- Bridie Smith
- The Age, February 5, 2009
THE cause of the record-breaking drought in south-eastern Australia has been discovered far off in the Indian Ocean, according to the surprise findings of a study that overturns decades of weather research.
While drought in Australia has traditionally been linked to El Nino events in the Pacific Ocean, researchers from the universities of NSW and Tasmania and the CSIRO have found that it is the Indian Ocean's cycle of warming and cooling that is to blame.
The water cycles of the Indian Ocean, which is experiencing unprecedented warming 2000 kilometres away, dictates the strength of the moisture-bearing winds that travel to Australia.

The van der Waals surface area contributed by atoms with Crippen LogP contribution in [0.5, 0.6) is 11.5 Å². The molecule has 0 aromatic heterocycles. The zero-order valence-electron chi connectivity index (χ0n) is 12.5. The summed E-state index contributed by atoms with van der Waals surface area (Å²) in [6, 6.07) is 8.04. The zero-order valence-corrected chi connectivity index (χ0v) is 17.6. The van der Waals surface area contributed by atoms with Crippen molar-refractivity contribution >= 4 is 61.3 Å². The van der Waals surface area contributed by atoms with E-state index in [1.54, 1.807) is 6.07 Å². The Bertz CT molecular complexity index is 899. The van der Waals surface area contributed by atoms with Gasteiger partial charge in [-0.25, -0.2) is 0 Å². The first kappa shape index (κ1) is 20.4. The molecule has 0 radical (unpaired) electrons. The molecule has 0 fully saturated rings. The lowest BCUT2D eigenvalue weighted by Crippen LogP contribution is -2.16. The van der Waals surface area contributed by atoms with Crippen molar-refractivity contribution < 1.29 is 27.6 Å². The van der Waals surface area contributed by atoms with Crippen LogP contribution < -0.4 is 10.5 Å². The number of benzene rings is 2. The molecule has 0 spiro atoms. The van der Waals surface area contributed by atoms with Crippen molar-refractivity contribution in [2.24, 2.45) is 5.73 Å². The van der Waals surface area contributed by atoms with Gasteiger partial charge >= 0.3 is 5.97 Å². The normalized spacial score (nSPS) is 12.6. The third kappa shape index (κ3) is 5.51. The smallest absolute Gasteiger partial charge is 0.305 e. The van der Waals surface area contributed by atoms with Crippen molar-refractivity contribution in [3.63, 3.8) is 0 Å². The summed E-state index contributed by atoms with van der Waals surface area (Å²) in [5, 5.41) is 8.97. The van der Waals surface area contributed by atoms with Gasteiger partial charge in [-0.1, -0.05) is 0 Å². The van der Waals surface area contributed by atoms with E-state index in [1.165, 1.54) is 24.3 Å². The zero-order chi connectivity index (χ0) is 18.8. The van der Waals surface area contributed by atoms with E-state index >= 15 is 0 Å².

Caroline Ummenhofer from the University of NSW's Climate Change Research Centre said the winds from the Indian Ocean had been weak since 2006, which had reduced the volume of water they picked up and transported to Australia.
The research explains why a string of La Nina events in the Pacific Ocean, which usually bring rain, have failed to break the drought.
The findings are presented in a paper to be published in the US journal Geophysical Review Letters.